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Past and Future Modeling of Ecological Indicators for the South Atlantic Landscape Conservation Cooperative
Science Center Objects
The South Atlantic Landscape Conservation Cooperative (LCC) has developed a Conservation Blueprint: a “living spatial plan to conserve natural and cultural resources for future generations.” This blueprint is a data-driven plan based on terrestrial, freshwater, marine, and cross-ecosystem indicators to measure the overall health of South Atlantic ecosystems.
The Science Issue and Relevance: The South Atlantic Landscape Conservation Cooperative (LCC) has developed a Conservation Blueprint: a “living spatial plan to conserve natural and cultural resources for future generations.” This blueprint is a data-driven plan based on terrestrial, freshwater, marine, and cross-ecosystem indicators to measure the overall health of South Atlantic ecosystems.
Currently, there are 30 indicators in the blueprint, with spatial output completed for current conditions of the indicators. The USGS Wetland and Aquatic Research Center (WARC) is assisting the LCC by modeling past and future conditions of the indicators based on existing spatial layers, identifying gaps in data, and proposing solutions for filling those gaps.
Methodology for Addressing the Issue: To address the modeling needs of the Blueprint, WARC scientists are first compiling and validating available data and current indicator models from LCC sources. These existing blueprint models are compared to published LCC output to verify model function and data integrity.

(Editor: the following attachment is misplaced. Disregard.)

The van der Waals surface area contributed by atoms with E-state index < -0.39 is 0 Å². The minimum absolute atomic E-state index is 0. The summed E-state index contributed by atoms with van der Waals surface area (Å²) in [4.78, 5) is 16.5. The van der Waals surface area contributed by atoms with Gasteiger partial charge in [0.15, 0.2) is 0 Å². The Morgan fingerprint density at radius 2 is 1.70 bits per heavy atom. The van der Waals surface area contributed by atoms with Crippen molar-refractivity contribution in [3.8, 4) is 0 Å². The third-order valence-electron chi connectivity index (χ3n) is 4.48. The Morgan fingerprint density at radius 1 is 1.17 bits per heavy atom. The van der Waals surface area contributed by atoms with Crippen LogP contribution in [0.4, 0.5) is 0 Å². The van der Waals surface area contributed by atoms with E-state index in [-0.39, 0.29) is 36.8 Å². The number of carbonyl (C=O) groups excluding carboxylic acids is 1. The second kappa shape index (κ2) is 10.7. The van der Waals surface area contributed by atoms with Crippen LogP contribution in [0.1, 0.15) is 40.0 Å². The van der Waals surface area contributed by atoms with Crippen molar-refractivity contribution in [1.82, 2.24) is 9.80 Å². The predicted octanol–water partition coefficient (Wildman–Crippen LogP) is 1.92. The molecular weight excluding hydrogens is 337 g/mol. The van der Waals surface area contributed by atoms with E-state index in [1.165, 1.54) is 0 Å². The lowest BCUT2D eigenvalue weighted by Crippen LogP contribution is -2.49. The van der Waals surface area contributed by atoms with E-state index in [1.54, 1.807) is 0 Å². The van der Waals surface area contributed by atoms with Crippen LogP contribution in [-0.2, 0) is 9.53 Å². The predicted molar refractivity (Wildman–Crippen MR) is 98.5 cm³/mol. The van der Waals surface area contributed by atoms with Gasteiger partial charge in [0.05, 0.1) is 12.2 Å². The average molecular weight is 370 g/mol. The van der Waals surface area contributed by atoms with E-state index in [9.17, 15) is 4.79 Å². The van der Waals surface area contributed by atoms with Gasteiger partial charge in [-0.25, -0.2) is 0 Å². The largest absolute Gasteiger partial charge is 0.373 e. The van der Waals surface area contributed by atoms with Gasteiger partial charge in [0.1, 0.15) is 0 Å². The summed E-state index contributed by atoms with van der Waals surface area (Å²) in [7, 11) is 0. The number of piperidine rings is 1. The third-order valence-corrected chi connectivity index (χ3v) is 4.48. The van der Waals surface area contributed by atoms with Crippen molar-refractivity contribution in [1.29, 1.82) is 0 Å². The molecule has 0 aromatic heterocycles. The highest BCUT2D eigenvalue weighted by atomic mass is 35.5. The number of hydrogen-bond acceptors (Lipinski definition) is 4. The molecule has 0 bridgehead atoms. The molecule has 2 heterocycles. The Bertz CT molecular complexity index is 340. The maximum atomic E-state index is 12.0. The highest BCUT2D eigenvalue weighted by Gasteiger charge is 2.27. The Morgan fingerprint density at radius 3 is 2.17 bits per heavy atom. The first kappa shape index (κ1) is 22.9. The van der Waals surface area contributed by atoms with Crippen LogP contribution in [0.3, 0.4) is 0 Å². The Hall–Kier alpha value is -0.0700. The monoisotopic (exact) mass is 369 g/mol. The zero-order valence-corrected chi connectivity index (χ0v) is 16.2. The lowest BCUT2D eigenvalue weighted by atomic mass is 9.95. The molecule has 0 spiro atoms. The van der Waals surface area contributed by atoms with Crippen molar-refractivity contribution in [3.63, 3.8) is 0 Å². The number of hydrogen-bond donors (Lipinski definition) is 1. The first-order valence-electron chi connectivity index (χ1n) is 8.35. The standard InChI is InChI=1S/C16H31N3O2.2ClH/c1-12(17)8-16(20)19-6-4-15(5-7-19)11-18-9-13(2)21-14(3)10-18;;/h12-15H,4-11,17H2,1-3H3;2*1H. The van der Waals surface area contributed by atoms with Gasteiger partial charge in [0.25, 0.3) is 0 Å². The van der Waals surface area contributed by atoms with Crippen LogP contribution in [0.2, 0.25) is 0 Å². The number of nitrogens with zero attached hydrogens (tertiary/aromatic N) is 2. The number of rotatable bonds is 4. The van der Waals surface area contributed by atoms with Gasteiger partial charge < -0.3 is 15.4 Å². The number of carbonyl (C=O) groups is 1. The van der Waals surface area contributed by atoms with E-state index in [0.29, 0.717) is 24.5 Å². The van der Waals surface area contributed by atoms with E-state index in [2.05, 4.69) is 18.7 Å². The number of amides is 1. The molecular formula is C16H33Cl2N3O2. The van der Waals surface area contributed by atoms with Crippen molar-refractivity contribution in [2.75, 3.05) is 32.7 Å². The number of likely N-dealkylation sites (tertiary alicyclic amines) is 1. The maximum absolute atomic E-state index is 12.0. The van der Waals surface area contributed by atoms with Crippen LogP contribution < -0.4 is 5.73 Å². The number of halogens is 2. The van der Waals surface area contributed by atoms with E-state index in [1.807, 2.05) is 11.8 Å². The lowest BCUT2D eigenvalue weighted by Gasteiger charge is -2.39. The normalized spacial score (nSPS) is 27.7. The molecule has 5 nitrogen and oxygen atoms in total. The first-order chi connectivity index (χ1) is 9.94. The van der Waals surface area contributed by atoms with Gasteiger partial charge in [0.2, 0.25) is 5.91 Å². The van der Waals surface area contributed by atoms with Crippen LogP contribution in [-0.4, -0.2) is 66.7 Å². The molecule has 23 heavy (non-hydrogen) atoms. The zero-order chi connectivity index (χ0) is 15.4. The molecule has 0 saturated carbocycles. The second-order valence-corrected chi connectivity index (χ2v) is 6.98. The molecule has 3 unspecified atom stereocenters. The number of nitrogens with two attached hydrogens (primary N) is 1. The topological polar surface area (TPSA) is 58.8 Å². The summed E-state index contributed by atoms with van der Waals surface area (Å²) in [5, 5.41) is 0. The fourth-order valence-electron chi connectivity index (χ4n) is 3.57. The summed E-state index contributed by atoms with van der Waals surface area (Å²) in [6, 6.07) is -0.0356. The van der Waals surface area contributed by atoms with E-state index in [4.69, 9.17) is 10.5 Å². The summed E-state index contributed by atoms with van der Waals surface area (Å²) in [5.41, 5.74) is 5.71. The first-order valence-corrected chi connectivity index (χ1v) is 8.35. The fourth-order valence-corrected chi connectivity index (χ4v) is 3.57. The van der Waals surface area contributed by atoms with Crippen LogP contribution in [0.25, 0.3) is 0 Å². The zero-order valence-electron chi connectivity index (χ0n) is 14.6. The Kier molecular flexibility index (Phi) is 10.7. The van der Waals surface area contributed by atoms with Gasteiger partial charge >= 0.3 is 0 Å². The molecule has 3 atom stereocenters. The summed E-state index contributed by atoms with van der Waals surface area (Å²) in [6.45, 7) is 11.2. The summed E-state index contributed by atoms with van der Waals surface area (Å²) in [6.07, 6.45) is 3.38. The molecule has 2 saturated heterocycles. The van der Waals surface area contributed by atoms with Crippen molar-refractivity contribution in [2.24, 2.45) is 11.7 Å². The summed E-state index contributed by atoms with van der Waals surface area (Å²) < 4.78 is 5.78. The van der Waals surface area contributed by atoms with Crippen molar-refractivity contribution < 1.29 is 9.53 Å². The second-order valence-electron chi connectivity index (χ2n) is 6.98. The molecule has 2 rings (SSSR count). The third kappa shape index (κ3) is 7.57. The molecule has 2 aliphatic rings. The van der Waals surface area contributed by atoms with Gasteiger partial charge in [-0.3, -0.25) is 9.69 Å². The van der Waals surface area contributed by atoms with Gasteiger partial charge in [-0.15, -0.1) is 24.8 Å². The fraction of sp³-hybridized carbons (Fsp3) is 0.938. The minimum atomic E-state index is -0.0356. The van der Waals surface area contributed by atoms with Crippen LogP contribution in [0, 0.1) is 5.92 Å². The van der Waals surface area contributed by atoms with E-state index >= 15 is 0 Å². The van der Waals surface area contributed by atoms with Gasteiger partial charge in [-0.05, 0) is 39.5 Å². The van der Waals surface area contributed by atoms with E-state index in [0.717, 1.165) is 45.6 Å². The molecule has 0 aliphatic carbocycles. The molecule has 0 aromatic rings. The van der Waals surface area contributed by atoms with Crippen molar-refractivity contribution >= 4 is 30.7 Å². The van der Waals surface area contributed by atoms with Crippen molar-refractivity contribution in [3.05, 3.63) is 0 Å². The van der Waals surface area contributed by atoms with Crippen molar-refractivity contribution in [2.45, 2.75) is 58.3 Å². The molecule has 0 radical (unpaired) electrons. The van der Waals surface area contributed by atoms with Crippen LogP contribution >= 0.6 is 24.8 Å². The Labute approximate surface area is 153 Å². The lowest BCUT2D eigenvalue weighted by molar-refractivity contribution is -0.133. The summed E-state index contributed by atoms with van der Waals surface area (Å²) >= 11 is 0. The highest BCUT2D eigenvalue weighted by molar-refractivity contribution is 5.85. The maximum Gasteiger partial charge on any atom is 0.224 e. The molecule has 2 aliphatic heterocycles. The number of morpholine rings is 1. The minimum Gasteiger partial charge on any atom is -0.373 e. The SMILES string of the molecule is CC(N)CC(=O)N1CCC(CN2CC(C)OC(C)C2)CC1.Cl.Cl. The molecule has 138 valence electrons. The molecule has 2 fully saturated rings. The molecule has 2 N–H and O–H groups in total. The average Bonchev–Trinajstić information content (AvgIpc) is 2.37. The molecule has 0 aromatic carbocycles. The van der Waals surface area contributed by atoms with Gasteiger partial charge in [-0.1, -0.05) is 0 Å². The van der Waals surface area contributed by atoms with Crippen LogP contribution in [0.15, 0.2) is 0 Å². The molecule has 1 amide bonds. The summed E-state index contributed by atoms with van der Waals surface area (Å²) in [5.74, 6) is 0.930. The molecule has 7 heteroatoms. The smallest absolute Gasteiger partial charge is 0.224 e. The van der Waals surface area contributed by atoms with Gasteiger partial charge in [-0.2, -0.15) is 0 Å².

All base layers, input data sets, and relationships among them are laid out in ArcMap ModelBuilder for a straightforward visual framework that allows for clear interpretation of modeled outputs. With this framework, current and predicted future climate and landscape conditions can be translated into accessible graphical outputs of conditions and changes in indicator habitats and species of interest to inform management decisions.
Future Steps: Working with LCC personnel to prioritize indicator models, the next step is to develop past and future model output of the existing indicator models. Where data and base forecasting layers are available, past and future models for indicators will be completed. Where existing modeling frameworks are not amenable to modification, new modeling approaches will be developed using available data layers. Finally, where insufficient data or forecasting of base layer models exist for projection of indicator models, these data and modeling gaps will be identified and a plan to address the gaps will be proposed.